CSS fixed position

As the name implies, this fixed position is used to fix an element to a specific position of your web page. It removes an element from the normal flow of the web page and positions it relative to the viewport (the part of the document visible in your browser) rather than the nearest positioned ancestor as absolute.

.container4 { background-color: #ef74ff; position: fixed; }
Code language: CSS (css)
The fourth element in the container block is fixed.

You will use directional properties to specify a position you want the element to be positioned.

.container4 { background-color: #ef74ff; position: fixed; top: 50%; left: 0; }
Code language: CSS (css)
The fourth container element is fixed and moved outside the parent container.

This is mostly used when you want to move a button to the bottom of your page, such as the scroll up button. You can use the fixed position if you also want to fix the nav bar to the top of the webpage screen.

When you position an element to be fixed, it will remain in that position even if you scroll through the page, distinguishing it from the absolute position. It also does not leave a blank space as position relative does.

A GIF showcasing the fourth container fixed to the page as the parent container is scrolled through.

CSS Sticky Position

The sticky position is very superb. It is a combination of static and fixed positions. This is because an element will remain in the normal flow of the web page as you scroll until it gets to the specified position, then it becomes fixed.

.container3 { background-color: #ce4dcd; position: sticky; top: 0; }
Code language: CSS (css)

In the example above, all elements will scroll normally until the third element reaches the parent element’s top. It then sticks. It behaves like a static element until it gets to a specified position; then, it becomes fixed and appears to stick to that spot.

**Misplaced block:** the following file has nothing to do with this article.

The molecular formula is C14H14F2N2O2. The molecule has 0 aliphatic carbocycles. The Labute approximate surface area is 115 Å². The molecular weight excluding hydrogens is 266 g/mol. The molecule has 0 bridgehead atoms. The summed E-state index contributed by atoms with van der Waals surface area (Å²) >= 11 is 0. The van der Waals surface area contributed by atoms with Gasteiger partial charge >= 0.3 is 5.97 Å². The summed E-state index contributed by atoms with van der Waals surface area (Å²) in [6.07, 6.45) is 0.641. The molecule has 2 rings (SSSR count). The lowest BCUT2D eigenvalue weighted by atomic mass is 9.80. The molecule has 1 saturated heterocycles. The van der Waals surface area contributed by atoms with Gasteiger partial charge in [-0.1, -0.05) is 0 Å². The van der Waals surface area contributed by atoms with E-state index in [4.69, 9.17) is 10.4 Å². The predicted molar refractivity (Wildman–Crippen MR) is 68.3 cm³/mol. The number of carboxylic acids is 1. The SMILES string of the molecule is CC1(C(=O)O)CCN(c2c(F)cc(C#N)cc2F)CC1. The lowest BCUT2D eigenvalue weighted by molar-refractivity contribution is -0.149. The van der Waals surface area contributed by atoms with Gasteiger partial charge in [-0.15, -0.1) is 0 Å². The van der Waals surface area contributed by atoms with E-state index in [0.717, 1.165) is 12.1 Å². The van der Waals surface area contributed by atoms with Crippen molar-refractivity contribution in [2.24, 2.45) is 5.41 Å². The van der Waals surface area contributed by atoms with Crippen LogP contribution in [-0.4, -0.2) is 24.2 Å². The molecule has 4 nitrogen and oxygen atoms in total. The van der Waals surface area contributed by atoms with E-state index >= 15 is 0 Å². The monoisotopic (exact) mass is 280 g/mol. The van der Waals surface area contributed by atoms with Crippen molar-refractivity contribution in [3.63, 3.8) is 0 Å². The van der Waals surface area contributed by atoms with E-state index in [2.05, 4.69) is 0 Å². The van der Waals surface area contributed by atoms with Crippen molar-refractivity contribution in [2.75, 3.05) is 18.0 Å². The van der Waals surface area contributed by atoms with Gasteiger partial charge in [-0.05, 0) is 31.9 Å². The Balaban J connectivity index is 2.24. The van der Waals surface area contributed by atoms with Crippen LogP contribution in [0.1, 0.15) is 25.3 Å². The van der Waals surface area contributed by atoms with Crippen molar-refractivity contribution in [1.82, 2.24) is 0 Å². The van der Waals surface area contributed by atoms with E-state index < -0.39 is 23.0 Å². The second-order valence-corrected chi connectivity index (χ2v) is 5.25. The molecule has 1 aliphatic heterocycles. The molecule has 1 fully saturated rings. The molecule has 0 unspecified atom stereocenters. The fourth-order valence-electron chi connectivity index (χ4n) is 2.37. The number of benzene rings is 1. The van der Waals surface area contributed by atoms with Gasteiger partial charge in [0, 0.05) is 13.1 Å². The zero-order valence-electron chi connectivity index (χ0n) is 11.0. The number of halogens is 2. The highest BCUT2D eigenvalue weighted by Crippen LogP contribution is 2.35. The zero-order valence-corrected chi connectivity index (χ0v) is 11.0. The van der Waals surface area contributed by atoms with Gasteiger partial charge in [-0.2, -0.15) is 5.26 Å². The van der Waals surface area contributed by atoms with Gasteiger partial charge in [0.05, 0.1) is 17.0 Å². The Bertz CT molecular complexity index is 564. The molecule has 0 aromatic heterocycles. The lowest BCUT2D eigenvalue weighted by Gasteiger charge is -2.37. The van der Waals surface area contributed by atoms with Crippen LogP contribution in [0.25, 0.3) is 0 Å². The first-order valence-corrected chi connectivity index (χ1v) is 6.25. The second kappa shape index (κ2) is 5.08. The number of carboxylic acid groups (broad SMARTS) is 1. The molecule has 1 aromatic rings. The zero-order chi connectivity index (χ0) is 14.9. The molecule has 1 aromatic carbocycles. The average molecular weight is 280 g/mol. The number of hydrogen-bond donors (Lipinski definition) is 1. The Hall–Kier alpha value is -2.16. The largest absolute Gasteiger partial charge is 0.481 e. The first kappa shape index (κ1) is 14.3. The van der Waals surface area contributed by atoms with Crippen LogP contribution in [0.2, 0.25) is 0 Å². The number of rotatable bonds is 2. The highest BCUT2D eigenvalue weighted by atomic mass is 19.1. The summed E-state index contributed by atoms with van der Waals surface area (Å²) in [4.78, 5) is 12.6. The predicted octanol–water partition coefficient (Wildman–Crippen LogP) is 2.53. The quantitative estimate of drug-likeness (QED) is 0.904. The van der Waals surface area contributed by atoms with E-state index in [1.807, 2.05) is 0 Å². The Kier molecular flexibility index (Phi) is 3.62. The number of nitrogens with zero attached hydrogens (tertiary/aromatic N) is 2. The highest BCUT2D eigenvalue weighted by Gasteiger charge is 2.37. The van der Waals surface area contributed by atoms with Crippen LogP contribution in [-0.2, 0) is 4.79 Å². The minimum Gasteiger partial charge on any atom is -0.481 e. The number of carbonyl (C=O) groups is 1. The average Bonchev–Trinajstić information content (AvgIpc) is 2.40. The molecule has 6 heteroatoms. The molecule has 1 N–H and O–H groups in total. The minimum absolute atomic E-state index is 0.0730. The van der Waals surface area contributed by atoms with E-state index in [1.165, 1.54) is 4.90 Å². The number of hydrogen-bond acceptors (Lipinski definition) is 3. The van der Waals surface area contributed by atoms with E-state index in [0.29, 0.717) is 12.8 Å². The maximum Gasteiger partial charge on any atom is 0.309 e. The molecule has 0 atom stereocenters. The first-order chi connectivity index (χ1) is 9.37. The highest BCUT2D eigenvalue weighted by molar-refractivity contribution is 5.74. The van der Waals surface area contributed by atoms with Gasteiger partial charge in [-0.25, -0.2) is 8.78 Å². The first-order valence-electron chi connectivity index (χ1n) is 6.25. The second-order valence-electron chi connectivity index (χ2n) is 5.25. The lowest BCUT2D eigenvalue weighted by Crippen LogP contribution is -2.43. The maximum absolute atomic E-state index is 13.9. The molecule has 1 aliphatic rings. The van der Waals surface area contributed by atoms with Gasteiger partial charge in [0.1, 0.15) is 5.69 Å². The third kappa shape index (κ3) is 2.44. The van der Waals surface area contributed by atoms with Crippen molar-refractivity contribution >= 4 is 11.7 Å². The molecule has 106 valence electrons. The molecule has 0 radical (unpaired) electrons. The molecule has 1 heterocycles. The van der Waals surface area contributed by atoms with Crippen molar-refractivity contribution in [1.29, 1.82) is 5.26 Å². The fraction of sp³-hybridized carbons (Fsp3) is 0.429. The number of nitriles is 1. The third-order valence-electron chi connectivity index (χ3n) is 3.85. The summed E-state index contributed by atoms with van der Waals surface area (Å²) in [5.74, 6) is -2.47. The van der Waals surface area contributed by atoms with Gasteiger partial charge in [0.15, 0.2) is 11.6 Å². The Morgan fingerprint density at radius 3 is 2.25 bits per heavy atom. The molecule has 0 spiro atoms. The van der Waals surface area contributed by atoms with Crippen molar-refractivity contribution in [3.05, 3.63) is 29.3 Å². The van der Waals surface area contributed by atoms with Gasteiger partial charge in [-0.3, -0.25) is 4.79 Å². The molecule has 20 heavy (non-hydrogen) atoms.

The page moves in an elastic manner once scrolled through.

ℹ️ For sticky positioning to work, You must specify at least one of the top, right, bottom, or left properties.

This is perfect when you have a navbar positioned after your hero section and will like to stick to the top when a user scrolls to the top of the screen. Also, when you have a list of elements with separate headers which you want to stick as the user scrolls, you can achieve this with the sticky position.

The illustration displays all position property values.

Here is a demo that shows the use of all position values.

Distinguishing between the position property and CSS layout systems

The CSS flexbox and grid are layout systems that you can use to define basic and complex layouts. But you can’t place these elements anywhere you wish because you’re limited around the main (X) and cross (Y) Axis.

Illustrating how the CSS flexbox and grid layout systems arrange items on the webpage.

With the CSS position property, you can place your content anywhere you wish by detaching each element from the other elements. In other words, you can move elements freely around your screen as you are not restricted to any axis.

The CSS position property detaches each element and can be placed anywhere.

Wrapping up

In this article, you have learned about position property, how it works, and its various values. You have also learned the differences between these values, so you know when to use a particular CSS position property and its value. 

Have fun coding!

I’m Joel Olawanle, a frontend developer and technical writer interested in making the web accessible to everyone by always looking for ways to give back to the tech community. Follow me and connect with me on Twitter.